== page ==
Hesperian Health Guides
Everyone can help deaf children develop social skills
Every day 20,000 people visit the HealthWiki for lifesaving health information. A gift of just $5 helps make this possible!
Make a gift to support this essential health information people depend on.
Children who are deaf can learn and practice their social skills best when they are part of a caring community, and when they go to school. When children interact and spend time in a social group outside the family, they make a big leap in developing their social skills. Some communities have child care centers or preschools, where groups of children can play and learn together. The children understand that expectations are different in a group setting. They learn to share, take turns, and think about the feelings of others.
Help a deaf child learn about the world
It is important for children who are deaf or cannot hear well to experience community events, take part in daily activities and discuss these with their families and friends. Parents, sisters, and brothers can help by taking a deaf child out as much as possible to public places and to visit relatives and friends. You can use every chance to teach the child how things work in the community.
Take her with you when you collect water, gather wood, or when you go to the market, to school, to places of worship, to festivals, or to community meetings and events. Along the way, try to notice what hearing children can learn just by listening. Try to explain these things to your child by using signs or words that you both understand.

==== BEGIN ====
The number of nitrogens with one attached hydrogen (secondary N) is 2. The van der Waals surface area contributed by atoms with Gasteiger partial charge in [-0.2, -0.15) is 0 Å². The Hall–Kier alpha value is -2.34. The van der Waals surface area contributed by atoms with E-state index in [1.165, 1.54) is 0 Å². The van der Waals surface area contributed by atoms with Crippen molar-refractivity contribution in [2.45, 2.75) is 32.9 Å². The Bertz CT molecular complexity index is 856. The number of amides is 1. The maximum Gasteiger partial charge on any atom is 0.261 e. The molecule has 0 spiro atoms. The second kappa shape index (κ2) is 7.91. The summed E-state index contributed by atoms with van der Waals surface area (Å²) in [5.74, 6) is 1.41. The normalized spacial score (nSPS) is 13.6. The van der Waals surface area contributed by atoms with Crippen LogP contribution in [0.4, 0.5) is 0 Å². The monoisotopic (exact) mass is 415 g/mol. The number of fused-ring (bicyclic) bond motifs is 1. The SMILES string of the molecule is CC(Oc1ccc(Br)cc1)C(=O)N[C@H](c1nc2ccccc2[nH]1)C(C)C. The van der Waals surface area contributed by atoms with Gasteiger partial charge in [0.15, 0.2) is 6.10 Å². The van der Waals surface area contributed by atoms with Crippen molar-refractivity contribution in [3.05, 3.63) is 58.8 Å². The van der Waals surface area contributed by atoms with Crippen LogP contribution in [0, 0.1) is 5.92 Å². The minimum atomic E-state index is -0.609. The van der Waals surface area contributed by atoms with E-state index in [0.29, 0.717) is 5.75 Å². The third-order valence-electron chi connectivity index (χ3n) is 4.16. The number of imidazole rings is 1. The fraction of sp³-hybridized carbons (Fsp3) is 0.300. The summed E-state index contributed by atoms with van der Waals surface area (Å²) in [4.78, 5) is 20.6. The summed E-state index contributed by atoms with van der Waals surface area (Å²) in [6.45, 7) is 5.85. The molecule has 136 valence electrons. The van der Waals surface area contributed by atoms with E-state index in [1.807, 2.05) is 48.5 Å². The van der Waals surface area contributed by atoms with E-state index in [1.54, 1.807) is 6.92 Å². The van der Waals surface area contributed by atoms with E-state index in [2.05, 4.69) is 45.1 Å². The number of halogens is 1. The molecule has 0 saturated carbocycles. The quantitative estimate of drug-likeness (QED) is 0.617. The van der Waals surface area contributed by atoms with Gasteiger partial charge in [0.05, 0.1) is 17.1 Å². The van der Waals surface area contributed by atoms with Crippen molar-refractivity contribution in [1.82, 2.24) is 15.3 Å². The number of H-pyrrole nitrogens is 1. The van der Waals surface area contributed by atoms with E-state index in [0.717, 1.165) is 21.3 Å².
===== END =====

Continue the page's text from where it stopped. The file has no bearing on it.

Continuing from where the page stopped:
Help your child develop friendships
As children begin playing more with each other, communication and the ability to get along with others become more important. Many deaf children are lonely and isolated. This is partly because they have not learned enough social skills to develop friendships. It is also because hearing children do not know how to include them.
You can help children in the community who are not deaf understand how to communicate with deaf children. When other children know how to communicate with a deaf child, they may be more willing to include her in their games.
Children often make up games of 'pretend'. If they include a deaf child, it can help him learn about what to expect in new situations and how to behave.
To help your child make friends and play with other children, help her become aware of other people's feelings, learn to share and cooperate, and understand rules. She may also need help communicating with other children.
Other children may become frustrated trying to play with a child who does not understand the rules of their game. They may start to leave the deaf child out of their games. You can help by showing hearing children ways to play that do not need words. You can explain the rules to your child and show her how to play the game.